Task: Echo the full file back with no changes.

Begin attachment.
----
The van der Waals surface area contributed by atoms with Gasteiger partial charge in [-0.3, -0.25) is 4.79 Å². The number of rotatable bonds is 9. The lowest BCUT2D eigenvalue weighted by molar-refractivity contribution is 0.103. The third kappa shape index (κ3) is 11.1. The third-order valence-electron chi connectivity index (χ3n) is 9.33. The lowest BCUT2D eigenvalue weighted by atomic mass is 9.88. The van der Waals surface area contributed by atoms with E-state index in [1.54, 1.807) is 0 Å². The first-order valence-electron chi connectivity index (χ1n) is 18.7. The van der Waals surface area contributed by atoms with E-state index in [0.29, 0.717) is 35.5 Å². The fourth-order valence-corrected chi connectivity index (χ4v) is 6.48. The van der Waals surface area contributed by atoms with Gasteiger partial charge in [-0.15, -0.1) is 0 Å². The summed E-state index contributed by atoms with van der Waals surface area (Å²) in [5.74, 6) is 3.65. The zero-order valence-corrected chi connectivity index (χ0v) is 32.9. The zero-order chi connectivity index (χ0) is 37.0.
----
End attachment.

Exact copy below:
The van der Waals surface area contributed by atoms with Gasteiger partial charge in [-0.3, -0.25) is 4.79 Å². The number of rotatable bonds is 9. The lowest BCUT2D eigenvalue weighted by molar-refractivity contribution is 0.103. The third kappa shape index (κ3) is 11.1. The third-order valence-electron chi connectivity index (χ3n) is 9.33. The lowest BCUT2D eigenvalue weighted by atomic mass is 9.88. The van der Waals surface area contributed by atoms with E-state index in [1.54, 1.807) is 0 Å². The first-order valence-electron chi connectivity index (χ1n) is 18.7. The van der Waals surface area contributed by atoms with E-state index in [0.29, 0.717) is 35.5 Å². The fourth-order valence-corrected chi connectivity index (χ4v) is 6.48. The van der Waals surface area contributed by atoms with Gasteiger partial charge in [-0.15, -0.1) is 0 Å². The summed E-state index contributed by atoms with van der Waals surface area (Å²) in [5.74, 6) is 3.65. The zero-order valence-corrected chi connectivity index (χ0v) is 32.9. The zero-order chi connectivity index (χ0) is 37.0.